Before moving on to the third core value of the Green House Project, meaningful life, I would like to address one key question regarding staff empowerment. Currently, only a tiny fraction of residents in Long Term Care in the United States live in Green House Homes. Something under 2000 nationwide, but it’s growing. If the Green House movement ever grew to the point where it became a major alternative to traditional institutional care, would there be enough direct care workers with the right blend of personal and professional qualities to meet the demand? Or is the potential shahbaz candidate a rare breed drawn from an elite group of exceptional caregivers, high in motivation and ability, but too small in numbers?
There is much about the feasibility of the Green House Model that I am not qualified to answer. I know very little about the financial aspects and I don’t have the administrative experience or education to speak to the problems involved in organizing and sustaining something like a Green House Home. But what I do know and what I am qualified to address is the caregiver issue. And my answer to the question of whether or not there would be enough direct care workers with what it takes to meet the demands of a large scale Green House movement is an emphatic “yes.”
Yes, they are out there. I’ve worked with them. I know them. I know that many strive to maintain high standards of care while practicing a deep and genuine brand of compassion that endures despite difficult circumstances. And while they are acutely aware that the system they work under is deeply flawed, they are no less motivated by a sense of pride in their work and by the strong personal connection they have with their residents. These are caregivers who refuse to define themselves by the environment in which they work.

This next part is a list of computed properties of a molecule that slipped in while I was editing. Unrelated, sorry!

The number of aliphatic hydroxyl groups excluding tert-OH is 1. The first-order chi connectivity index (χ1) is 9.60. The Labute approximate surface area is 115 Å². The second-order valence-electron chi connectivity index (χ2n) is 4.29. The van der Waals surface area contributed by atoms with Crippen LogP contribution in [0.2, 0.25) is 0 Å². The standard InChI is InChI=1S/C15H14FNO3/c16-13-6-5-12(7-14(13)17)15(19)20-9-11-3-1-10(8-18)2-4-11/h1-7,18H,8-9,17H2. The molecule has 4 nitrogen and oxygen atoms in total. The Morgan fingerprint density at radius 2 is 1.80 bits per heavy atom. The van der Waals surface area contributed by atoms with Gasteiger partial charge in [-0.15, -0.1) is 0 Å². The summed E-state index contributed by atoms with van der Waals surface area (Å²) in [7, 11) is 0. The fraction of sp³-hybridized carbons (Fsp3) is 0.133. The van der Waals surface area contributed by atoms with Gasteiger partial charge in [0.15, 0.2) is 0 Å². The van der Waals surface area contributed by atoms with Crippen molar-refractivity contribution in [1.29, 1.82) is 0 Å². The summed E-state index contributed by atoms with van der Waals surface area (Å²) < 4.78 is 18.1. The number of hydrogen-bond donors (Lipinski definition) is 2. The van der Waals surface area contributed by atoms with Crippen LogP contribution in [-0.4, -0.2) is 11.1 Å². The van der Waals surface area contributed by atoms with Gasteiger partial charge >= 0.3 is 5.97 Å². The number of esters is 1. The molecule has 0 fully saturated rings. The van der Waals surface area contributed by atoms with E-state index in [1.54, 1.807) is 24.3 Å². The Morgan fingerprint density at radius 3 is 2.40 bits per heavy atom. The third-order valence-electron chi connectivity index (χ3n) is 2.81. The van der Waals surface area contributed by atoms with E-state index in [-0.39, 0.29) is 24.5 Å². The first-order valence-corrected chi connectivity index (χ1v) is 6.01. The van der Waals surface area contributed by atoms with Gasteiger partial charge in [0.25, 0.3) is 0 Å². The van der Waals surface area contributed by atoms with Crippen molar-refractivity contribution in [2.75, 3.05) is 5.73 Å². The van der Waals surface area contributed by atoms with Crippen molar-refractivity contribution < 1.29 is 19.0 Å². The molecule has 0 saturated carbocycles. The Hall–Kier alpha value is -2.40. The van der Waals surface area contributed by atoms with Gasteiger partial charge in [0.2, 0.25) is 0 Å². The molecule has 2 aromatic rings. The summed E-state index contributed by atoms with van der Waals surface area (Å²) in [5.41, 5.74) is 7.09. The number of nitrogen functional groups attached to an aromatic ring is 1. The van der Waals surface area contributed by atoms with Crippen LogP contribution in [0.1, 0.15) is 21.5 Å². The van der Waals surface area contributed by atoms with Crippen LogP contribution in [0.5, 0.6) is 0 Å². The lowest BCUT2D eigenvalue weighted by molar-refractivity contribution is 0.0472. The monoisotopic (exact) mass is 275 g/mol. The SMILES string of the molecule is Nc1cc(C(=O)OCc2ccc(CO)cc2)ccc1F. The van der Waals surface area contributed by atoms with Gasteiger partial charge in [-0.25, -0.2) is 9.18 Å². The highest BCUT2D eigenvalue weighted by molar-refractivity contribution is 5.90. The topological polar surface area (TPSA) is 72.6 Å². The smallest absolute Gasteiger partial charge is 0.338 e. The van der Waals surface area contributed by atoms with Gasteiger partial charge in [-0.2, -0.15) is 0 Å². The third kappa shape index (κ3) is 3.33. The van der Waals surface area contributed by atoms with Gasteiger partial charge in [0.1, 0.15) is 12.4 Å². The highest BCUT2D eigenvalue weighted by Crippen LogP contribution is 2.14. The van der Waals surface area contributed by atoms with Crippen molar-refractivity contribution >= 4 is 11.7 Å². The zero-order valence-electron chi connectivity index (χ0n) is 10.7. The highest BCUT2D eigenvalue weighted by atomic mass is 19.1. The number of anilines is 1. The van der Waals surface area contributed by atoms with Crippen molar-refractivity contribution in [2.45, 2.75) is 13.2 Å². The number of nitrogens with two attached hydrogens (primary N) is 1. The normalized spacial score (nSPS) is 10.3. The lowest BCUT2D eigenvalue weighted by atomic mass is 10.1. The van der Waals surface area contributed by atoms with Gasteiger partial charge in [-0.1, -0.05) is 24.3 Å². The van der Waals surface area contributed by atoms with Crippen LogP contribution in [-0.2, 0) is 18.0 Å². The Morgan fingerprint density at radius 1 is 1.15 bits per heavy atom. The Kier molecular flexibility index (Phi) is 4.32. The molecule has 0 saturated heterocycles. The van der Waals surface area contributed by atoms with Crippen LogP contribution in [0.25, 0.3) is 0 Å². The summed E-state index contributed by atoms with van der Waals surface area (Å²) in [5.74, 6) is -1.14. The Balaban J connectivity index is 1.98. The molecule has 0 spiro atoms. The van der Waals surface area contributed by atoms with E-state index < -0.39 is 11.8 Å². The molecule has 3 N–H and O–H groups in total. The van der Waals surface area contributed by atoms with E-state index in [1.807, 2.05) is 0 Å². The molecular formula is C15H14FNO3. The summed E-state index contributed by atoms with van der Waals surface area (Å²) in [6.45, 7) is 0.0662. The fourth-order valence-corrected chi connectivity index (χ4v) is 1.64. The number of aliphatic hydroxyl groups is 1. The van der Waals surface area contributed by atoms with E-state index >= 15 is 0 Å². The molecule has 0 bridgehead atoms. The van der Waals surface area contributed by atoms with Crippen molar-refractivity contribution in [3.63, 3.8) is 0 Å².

This breed of caregiver is all over social media. There, as in the work place, they find like-minded caregivers and create bonds of mutual support and understanding. Whether onsite or online, good caregivers are drawn to one another. And as we witness this larger community of caregivers begin to take shape and develop a sense of itself, we can see an independent grassroots ethos form, expressed in a thousand different ways, but with a common theme: “As a CNA, I know I am underpaid, not appreciated like I should be and worn out. But I also know that under my care, I will do whatever it takes to make sure you will have the best life possible.” While the words are simple, the commitment behind them is profound. And it is the essence of what it means to be a shahbaz.
Of course, there are administrators and LTC professionals who don’t see it that way. There are those who would look at the unique labor requirements of the Green House Model and tell you – at least in private – “It wouldn’t work here – we just don’t have that kind of people.”
I think this lack of faith in the average caregiver extends from the fact that the skeptics are judging caregivers from the outside and in an environment that limits them. Heavy workloads, rules and regulations that do not make sense at the caregiver level and a hierarchical system that stifles initiative masks a powerful underlying and largely untapped potential. Even well intentioned administrators often lack the awareness of what caregivers actually do and are capable of doing. You have to descend into the trenches and become a part of it to really see it and understand it.
I have little doubt that with proper support and training, most caregivers would thrive in an environment of staff empowerment. If the Green House Project fails to become a large scale movement, it won’t be because the right kind of people aren’t available.